Invasive crayfish at Buskin Lake here to stay for the long run based on Sun’aq biologist report

Kodiak Island’s invasive crayfish population has reached levels that make it too difficult to completely eradicate. That’s according to a biologist running a program to remove signal crayfish from Buskin Lake.

Daniel Smith is the biologist with the Sun’aq Tribe of Kodiak. He says signal crayfish were first observed in the Buskin River more than two decades ago in 2002, near Kodiak’s airport.

 “Unfortunately due to the rapid expansion and the myriad of invasive traits that signal crayfish have, here in Kodiak the population has reached a level where a complete eradication is rather unfeasible,” Smith said.

Female crayfish carry several hundred eggs at a time, have a high reproductive rate or fecundity and can easily avoid predators by burrowing, which has allowed them to thrive in the Buskin watershed.

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The Buskin River leading to Buskin Lake, where crayfish were first discovered in Kodiak in 2002. KMXT file photo.

Smith gave an update on the invasive crayfish during this week’s Board of Fisheries finfish meeting in Kodiak. Most of Sun’aq’s eradication efforts have involved using traps and hand capture while snorkeling in the eastern side of Buskin Lake. 

“Over the last three years we have boosted our control efforts and became more efficient in capturing crayfish. We removed a total of 2,821 crayfish in 2021, 6,048 in 2022 and 4,300 in 2023,” Smith said.

Board of Fisheries Chair John Wood pointed out that these numbers pale in comparison to crayfish populations in Louisiana and the bayou country areas of the Lower 48. Still these crawdads are not native to Alaska, and since they are invasive to Kodiak, the question is how did they get to the island?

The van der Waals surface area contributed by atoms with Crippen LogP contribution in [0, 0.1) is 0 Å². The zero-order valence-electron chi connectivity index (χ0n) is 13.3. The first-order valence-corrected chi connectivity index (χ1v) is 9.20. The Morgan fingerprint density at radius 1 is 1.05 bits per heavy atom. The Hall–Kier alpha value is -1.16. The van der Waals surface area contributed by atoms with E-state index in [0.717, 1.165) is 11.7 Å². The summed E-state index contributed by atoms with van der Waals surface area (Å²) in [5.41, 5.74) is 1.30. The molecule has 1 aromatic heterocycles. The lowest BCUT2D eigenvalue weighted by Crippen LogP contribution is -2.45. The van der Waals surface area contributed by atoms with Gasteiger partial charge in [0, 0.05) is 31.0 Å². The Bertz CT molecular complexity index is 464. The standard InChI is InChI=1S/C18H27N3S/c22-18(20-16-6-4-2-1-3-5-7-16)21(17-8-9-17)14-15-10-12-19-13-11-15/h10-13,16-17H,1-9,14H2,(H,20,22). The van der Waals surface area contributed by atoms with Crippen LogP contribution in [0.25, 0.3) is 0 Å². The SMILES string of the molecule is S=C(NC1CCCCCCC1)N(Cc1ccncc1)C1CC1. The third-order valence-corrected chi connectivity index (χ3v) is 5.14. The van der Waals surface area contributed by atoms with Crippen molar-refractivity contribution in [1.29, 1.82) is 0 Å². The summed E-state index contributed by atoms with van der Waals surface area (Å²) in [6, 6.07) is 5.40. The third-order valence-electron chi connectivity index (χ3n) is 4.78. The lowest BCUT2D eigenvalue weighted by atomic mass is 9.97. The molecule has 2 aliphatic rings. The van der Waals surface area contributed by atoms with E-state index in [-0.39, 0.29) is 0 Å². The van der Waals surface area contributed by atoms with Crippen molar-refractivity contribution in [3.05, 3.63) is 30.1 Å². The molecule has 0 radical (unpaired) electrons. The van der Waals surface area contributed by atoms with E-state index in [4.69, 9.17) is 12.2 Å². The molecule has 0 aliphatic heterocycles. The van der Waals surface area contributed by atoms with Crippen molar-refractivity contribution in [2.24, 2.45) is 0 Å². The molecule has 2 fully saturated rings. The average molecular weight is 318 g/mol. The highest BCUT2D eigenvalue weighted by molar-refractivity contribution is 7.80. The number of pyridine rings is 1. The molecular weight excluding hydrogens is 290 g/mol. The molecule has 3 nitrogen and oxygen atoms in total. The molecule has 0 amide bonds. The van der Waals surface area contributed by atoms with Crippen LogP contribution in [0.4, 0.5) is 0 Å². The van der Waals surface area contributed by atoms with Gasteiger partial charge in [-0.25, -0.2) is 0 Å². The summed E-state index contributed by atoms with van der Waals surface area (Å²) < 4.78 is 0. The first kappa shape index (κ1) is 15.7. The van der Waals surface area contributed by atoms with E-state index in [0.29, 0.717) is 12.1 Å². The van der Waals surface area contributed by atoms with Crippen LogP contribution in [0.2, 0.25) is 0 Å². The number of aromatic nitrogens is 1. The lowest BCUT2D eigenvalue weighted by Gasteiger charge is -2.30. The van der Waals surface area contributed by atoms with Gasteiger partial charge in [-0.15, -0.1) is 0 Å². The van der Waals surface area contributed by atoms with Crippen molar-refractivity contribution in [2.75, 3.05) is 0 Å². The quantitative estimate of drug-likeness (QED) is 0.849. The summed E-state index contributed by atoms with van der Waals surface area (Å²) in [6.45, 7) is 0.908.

According to Smith, there are a few theories but no clear answers.

“Some likely ones probably are, maybe a science experiment for crayfish and then when they were done with them, someone might have thrown them into the lake. It’s rather unknown, but it was definitely introduced sometime probably in the late 1990s or early 2000s,” he explained.

Biologists believe that Kodiak is the only place in the state where crayfish are currently established; although Smith with the Sun’aq Tribe of Kodiak warns that other areas of Alaska should be on the lookout for non-native crayfish, from areas extending all the way north to Denali National Park and south to Homer.

The Sun’aq Tribe has introduced community eradication efforts over the years, like local crayfish derbies at Buskin Lake. Smith expects those efforts will continue this summer.

He hopes that as crayfish are removed from the Buskin watershed, the local sockeye salmon population will be able to recover since crayfish prey upon juvenile salmon and other food sources. According to data from the Alaska Department of Fish & Game, the Buskin River sockeye return last year was significantly below the average returns of previous years and fell very short of the escapement goal.

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